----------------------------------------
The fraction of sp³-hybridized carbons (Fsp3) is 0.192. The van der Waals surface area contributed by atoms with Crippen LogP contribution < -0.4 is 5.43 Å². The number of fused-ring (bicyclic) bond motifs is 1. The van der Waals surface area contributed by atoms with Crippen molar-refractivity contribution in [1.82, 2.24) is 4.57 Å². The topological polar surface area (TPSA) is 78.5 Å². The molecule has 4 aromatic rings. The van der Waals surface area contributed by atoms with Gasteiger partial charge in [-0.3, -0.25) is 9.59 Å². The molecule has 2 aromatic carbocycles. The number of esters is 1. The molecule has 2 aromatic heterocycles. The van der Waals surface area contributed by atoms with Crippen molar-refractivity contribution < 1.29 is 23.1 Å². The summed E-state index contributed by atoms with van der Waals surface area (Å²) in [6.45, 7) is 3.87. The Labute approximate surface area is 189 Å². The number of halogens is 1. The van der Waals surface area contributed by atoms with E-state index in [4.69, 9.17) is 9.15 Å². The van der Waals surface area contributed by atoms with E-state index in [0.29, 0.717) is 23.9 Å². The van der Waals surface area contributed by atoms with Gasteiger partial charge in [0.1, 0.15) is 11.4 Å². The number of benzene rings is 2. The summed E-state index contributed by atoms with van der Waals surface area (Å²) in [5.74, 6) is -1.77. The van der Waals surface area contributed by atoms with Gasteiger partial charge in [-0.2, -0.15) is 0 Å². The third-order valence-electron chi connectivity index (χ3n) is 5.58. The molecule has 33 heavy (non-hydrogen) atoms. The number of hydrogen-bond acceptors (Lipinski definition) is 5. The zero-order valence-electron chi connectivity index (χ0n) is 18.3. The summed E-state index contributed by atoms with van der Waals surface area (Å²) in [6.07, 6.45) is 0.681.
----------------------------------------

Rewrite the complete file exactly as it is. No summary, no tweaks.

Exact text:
The fraction of sp³-hybridized carbons (Fsp3) is 0.192. The van der Waals surface area contributed by atoms with Crippen LogP contribution < -0.4 is 5.43 Å². The number of fused-ring (bicyclic) bond motifs is 1. The van der Waals surface area contributed by atoms with Crippen molar-refractivity contribution in [1.82, 2.24) is 4.57 Å². The topological polar surface area (TPSA) is 78.5 Å². The molecule has 4 aromatic rings. The van der Waals surface area contributed by atoms with Gasteiger partial charge in [-0.3, -0.25) is 9.59 Å². The molecule has 2 aromatic carbocycles. The number of esters is 1. The molecule has 2 aromatic heterocycles. The van der Waals surface area contributed by atoms with Crippen molar-refractivity contribution < 1.29 is 23.1 Å². The summed E-state index contributed by atoms with van der Waals surface area (Å²) in [6.45, 7) is 3.87. The Labute approximate surface area is 189 Å². The number of halogens is 1. The van der Waals surface area contributed by atoms with E-state index in [4.69, 9.17) is 9.15 Å². The van der Waals surface area contributed by atoms with E-state index in [0.29, 0.717) is 23.9 Å². The van der Waals surface area contributed by atoms with Gasteiger partial charge in [0.1, 0.15) is 11.4 Å². The number of benzene rings is 2. The summed E-state index contributed by atoms with van der Waals surface area (Å²) in [5.74, 6) is -1.77. The van der Waals surface area contributed by atoms with Gasteiger partial charge in [-0.2, -0.15) is 0 Å². The third-order valence-electron chi connectivity index (χ3n) is 5.58. The molecule has 33 heavy (non-hydrogen) atoms. The number of hydrogen-bond acceptors (Lipinski definition) is 5. The zero-order valence-electron chi connectivity index (χ0n) is 18.3. The summed E-state index contributed by atoms with van der Waals surface area (Å²) in [6.07, 6.45) is 0.681.